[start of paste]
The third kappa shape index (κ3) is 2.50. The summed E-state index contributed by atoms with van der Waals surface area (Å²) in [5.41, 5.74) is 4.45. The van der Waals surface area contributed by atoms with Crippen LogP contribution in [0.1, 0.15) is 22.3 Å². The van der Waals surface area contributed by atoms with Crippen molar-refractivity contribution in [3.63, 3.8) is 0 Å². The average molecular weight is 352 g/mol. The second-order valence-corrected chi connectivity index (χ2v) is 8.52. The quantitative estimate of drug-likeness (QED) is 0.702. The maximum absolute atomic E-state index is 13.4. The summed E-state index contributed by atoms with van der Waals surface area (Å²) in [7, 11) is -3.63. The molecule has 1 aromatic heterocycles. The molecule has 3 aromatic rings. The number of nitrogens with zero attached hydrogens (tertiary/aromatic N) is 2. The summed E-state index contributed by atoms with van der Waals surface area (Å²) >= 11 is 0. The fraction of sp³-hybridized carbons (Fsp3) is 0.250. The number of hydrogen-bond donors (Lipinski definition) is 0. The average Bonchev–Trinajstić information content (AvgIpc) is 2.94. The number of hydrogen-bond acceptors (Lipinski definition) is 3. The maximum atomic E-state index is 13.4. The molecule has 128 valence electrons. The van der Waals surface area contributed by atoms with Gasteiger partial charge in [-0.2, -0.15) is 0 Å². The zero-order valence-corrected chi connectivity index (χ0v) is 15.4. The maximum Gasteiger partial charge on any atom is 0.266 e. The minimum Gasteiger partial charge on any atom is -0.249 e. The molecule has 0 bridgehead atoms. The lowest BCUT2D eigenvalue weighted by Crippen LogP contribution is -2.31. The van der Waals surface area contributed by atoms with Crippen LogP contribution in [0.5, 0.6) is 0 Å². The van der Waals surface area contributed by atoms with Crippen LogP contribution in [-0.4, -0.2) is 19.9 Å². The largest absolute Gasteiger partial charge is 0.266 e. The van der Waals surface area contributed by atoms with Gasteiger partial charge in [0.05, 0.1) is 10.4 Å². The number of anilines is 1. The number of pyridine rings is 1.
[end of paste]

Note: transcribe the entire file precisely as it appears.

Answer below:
The third kappa shape index (κ3) is 2.50. The summed E-state index contributed by atoms with van der Waals surface area (Å²) in [5.41, 5.74) is 4.45. The van der Waals surface area contributed by atoms with Crippen LogP contribution in [0.1, 0.15) is 22.3 Å². The van der Waals surface area contributed by atoms with Crippen molar-refractivity contribution in [3.63, 3.8) is 0 Å². The average molecular weight is 352 g/mol. The second-order valence-corrected chi connectivity index (χ2v) is 8.52. The quantitative estimate of drug-likeness (QED) is 0.702. The maximum absolute atomic E-state index is 13.4. The summed E-state index contributed by atoms with van der Waals surface area (Å²) in [7, 11) is -3.63. The molecule has 1 aromatic heterocycles. The molecule has 3 aromatic rings. The number of nitrogens with zero attached hydrogens (tertiary/aromatic N) is 2. The summed E-state index contributed by atoms with van der Waals surface area (Å²) >= 11 is 0. The fraction of sp³-hybridized carbons (Fsp3) is 0.250. The number of hydrogen-bond donors (Lipinski definition) is 0. The average Bonchev–Trinajstić information content (AvgIpc) is 2.94. The number of hydrogen-bond acceptors (Lipinski definition) is 3. The maximum atomic E-state index is 13.4. The molecule has 128 valence electrons. The van der Waals surface area contributed by atoms with Gasteiger partial charge in [-0.2, -0.15) is 0 Å². The zero-order valence-corrected chi connectivity index (χ0v) is 15.4. The maximum Gasteiger partial charge on any atom is 0.266 e. The minimum Gasteiger partial charge on any atom is -0.249 e. The molecule has 0 bridgehead atoms. The lowest BCUT2D eigenvalue weighted by Crippen LogP contribution is -2.31. The van der Waals surface area contributed by atoms with Crippen LogP contribution in [0.5, 0.6) is 0 Å². The van der Waals surface area contributed by atoms with Crippen LogP contribution in [-0.4, -0.2) is 19.9 Å². The largest absolute Gasteiger partial charge is 0.266 e. The van der Waals surface area contributed by atoms with Gasteiger partial charge in [0.05, 0.1) is 10.4 Å². The number of anilines is 1. The number of pyridine rings is 1.